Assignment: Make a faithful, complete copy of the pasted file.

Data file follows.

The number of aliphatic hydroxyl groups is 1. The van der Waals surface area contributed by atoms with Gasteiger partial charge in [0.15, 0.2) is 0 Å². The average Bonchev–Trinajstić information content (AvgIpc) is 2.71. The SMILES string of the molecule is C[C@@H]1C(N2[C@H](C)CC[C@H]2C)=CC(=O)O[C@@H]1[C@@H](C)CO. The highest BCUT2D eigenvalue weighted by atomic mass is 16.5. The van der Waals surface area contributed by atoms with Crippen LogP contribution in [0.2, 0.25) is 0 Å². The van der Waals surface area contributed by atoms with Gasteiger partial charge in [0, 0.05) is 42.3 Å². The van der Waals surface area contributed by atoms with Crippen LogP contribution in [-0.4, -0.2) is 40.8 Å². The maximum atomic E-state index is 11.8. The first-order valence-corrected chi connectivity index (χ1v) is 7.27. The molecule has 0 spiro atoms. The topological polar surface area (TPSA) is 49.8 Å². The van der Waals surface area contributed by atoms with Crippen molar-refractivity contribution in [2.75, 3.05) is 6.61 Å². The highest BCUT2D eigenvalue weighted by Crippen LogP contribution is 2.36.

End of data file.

The number of aliphatic hydroxyl groups is 1. The van der Waals surface area contributed by atoms with Gasteiger partial charge in [0.15, 0.2) is 0 Å². The average Bonchev–Trinajstić information content (AvgIpc) is 2.71. The SMILES string of the molecule is C[C@@H]1C(N2[C@H](C)CC[C@H]2C)=CC(=O)O[C@@H]1[C@@H](C)CO. The highest BCUT2D eigenvalue weighted by atomic mass is 16.5. The van der Waals surface area contributed by atoms with Crippen LogP contribution in [0.2, 0.25) is 0 Å². The van der Waals surface area contributed by atoms with Gasteiger partial charge in [0, 0.05) is 42.3 Å². The van der Waals surface area contributed by atoms with Crippen LogP contribution in [-0.4, -0.2) is 40.8 Å². The maximum atomic E-state index is 11.8. The first-order valence-corrected chi connectivity index (χ1v) is 7.27. The molecule has 0 spiro atoms. The topological polar surface area (TPSA) is 49.8 Å². The van der Waals surface area contributed by atoms with Crippen molar-refractivity contribution in [2.75, 3.05) is 6.61 Å². The highest BCUT2D eigenvalue weighted by Crippen LogP contribution is 2.36.